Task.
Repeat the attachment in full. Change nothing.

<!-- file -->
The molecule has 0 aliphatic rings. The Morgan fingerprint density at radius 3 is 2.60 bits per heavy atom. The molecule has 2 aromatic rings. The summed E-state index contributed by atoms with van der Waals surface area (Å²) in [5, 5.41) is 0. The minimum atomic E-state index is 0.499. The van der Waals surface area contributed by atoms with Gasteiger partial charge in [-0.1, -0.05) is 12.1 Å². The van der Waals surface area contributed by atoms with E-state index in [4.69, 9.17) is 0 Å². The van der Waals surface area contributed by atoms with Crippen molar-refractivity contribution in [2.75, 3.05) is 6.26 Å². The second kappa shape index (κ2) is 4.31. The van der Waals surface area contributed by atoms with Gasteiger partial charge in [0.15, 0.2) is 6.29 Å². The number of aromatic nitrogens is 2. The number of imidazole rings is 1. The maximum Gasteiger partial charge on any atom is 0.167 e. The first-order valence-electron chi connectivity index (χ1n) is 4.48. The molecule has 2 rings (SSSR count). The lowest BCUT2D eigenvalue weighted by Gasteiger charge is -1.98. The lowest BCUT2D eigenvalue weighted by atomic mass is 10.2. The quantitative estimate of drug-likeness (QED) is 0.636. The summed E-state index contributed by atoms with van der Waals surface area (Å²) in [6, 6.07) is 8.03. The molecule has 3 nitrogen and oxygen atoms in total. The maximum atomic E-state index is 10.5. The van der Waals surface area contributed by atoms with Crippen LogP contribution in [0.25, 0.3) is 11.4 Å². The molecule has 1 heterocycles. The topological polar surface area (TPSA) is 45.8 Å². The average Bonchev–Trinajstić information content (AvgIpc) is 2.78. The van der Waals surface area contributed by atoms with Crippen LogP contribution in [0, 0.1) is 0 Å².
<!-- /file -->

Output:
The molecule has 0 aliphatic rings. The Morgan fingerprint density at radius 3 is 2.60 bits per heavy atom. The molecule has 2 aromatic rings. The summed E-state index contributed by atoms with van der Waals surface area (Å²) in [5, 5.41) is 0. The minimum atomic E-state index is 0.499. The van der Waals surface area contributed by atoms with Gasteiger partial charge in [-0.1, -0.05) is 12.1 Å². The van der Waals surface area contributed by atoms with E-state index in [4.69, 9.17) is 0 Å². The van der Waals surface area contributed by atoms with Crippen molar-refractivity contribution in [2.75, 3.05) is 6.26 Å². The second kappa shape index (κ2) is 4.31. The van der Waals surface area contributed by atoms with Gasteiger partial charge in [0.15, 0.2) is 6.29 Å². The number of aromatic nitrogens is 2. The number of imidazole rings is 1. The maximum Gasteiger partial charge on any atom is 0.167 e. The first-order valence-electron chi connectivity index (χ1n) is 4.48. The molecule has 2 rings (SSSR count). The lowest BCUT2D eigenvalue weighted by Gasteiger charge is -1.98. The lowest BCUT2D eigenvalue weighted by atomic mass is 10.2. The quantitative estimate of drug-likeness (QED) is 0.636. The summed E-state index contributed by atoms with van der Waals surface area (Å²) in [6, 6.07) is 8.03. The molecule has 3 nitrogen and oxygen atoms in total. The maximum atomic E-state index is 10.5. The van der Waals surface area contributed by atoms with Crippen LogP contribution in [0.25, 0.3) is 11.4 Å². The molecule has 1 heterocycles. The topological polar surface area (TPSA) is 45.8 Å². The average Bonchev–Trinajstić information content (AvgIpc) is 2.78. The van der Waals surface area contributed by atoms with Crippen LogP contribution in [0, 0.1) is 0 Å².